The effects of waves on sea ice have been explored largely via experimental procedures because of a lack of simultaneous observations of waves and sea ice. For example, Shen and Ackley (1995) simulated the growth of pancake ice in a laboratory with a background two-dimensional wave field. Based on water tank tests that allowed analyses of the growth of frazil ice under the control of waves and thermal conditions, and exploration of the thermal processes associated with the transformation of grease ice to pancake ice under wave conditions, de la Rosa et al. (de la Rosa et al., 2011; de la Rosa and Maus, 2012) proposed that turbulent motion of the upper ocean is important in accelerating the rate of sea ice formation. Ogasawara et al. (2013) analyzed the thermal processes associated with the transformation of grease ice to pancake ice using a wave tank in a cold room, in which the water temperature, salinity and sea ice thickness were measured in relation to the rate of growth of sea ice.

Experimental methods can simulate the icing process over a short period only, which is generally insufficient for comprehensive investigation of the impact of waves on the rate of sea ice formation. Satellite remote sensing and observations from offshore platforms are the primary two methods used to observe sea ice in the Bohai Sea (Ji et al., 2000; Shi et al., 2002; Su and Wang, 2012; Liu et al., 2016). The parameters considered include sea ice extent, sea ice thickness and other meteorological variables; however, synchronous observations of waves and sea ice are generally lacking. Based on comprehensive observational data of the growth-melt cycle of sea ice in the coastal waters of Liaodong Bay (China) during January–March 2018, we investigated the characteristics of hydrology, meteorology and sea ice thickness during sea ice formation. Furthermore, we examined the changes in the interrelationships among heat fluxes, waves, and sea ice under actual sea conditions. The results could provide a decisionmaking support as a reference in relation to both the establishment and improvement of China's early warning system for sea ice disasters, and the protection of ice drilling operations and production platform safety.

The remainder of this paper is organized as follows. The data and methodology used in the study are described in Section 2. The characteristics of the hydrological/meteorological elements and the waveinduced turbulence during sea ice formation are presented in Section 3. The mechanism via which waves influence the thermal properties of sea ice and a summary are presented in Section 4.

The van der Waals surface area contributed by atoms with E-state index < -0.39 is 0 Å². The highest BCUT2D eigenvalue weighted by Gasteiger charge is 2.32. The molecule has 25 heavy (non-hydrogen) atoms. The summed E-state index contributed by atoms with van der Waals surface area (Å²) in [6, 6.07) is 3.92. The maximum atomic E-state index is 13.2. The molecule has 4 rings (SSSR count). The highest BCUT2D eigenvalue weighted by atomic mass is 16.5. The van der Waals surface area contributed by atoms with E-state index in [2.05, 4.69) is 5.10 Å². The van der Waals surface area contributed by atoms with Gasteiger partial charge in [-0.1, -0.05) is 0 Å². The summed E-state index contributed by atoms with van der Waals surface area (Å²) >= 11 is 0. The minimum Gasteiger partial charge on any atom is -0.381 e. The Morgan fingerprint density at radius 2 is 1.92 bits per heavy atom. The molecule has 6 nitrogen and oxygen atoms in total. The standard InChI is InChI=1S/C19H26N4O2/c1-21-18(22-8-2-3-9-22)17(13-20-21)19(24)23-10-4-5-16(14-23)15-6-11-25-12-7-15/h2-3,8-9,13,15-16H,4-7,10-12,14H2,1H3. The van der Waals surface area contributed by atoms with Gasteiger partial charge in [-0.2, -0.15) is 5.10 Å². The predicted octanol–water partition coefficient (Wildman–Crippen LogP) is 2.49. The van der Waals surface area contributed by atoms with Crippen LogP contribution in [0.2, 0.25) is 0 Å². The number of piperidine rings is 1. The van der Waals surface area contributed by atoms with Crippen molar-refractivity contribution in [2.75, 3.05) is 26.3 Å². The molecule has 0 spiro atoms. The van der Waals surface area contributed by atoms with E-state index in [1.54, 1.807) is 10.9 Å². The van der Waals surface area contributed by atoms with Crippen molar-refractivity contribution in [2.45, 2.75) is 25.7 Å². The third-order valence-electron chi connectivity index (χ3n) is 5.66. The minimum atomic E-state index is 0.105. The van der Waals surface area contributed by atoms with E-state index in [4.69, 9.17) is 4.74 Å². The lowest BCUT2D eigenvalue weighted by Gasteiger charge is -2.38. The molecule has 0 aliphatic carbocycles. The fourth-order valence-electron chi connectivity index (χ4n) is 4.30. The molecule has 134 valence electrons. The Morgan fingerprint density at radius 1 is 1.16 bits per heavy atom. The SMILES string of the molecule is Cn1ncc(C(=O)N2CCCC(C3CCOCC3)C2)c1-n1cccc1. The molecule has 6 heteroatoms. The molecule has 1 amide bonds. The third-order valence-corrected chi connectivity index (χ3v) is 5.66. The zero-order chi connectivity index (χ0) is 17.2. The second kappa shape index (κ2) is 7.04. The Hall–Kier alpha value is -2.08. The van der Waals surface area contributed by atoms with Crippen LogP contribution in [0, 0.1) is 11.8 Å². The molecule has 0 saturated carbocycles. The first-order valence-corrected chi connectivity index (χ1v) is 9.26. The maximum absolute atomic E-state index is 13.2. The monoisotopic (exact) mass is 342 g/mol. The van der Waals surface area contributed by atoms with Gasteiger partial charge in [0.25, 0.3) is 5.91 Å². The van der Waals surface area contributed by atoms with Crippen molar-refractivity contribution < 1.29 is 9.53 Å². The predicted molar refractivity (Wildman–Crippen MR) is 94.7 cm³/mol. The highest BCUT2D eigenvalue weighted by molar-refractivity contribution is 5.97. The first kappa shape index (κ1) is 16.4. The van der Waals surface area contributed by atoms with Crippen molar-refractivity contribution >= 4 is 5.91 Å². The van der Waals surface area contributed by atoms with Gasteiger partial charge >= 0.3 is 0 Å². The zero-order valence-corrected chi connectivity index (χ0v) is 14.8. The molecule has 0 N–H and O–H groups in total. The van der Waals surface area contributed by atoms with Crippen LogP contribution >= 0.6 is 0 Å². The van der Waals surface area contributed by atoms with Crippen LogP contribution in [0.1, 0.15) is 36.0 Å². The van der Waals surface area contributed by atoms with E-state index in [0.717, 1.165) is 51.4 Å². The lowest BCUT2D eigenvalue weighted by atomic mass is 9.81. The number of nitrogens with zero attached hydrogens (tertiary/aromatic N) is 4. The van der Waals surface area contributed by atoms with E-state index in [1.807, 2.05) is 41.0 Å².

2 DATASET AND METHODOLOGY 2.1 Observation scheme and dataset

The sea ice forecast results of the satellite remote sensing monitoring and the National Marine Environmental Forecasting Center in mid-January 2018 were used, according to which the observational site was deployed at 39°36′58.31″N, 121°22′29.05″E in the north of Changxing Island, Dalian, along the coast of the Liaodong Bay, about 15 m from the ice edge line, and the water depth was 12–13 m (Fig. 1). The observation time is from January 16 to March 11, including the entire period of sea ice growth and melt. This region belongs to the temperate humid continental monsoon climate, with four distinct seasons and a large temperature difference throughout the year, dominated by one-year ice.

Fig.1 The observation site (red dot)

The observation instrument consisted of two sets of Acoustic doppler wave profile current meter of Nortek (AWAC), one was to open the simultaneous observation of the wave and sea ice, and another one to open the wave observation for the mutual verification of the first set of wave observation data. In addition, the instruments included handheld anemometer, conductivity temperature deep (CTD), and underwater photographer. The observational items included temperature, pressure, relative humidity, dew point temperature, wind speed, wind direction, ocean temperature, salinity, significant wave height, mean wave period, mean wave direction, and sea ice thickness, which we think was sufficient for the research needs.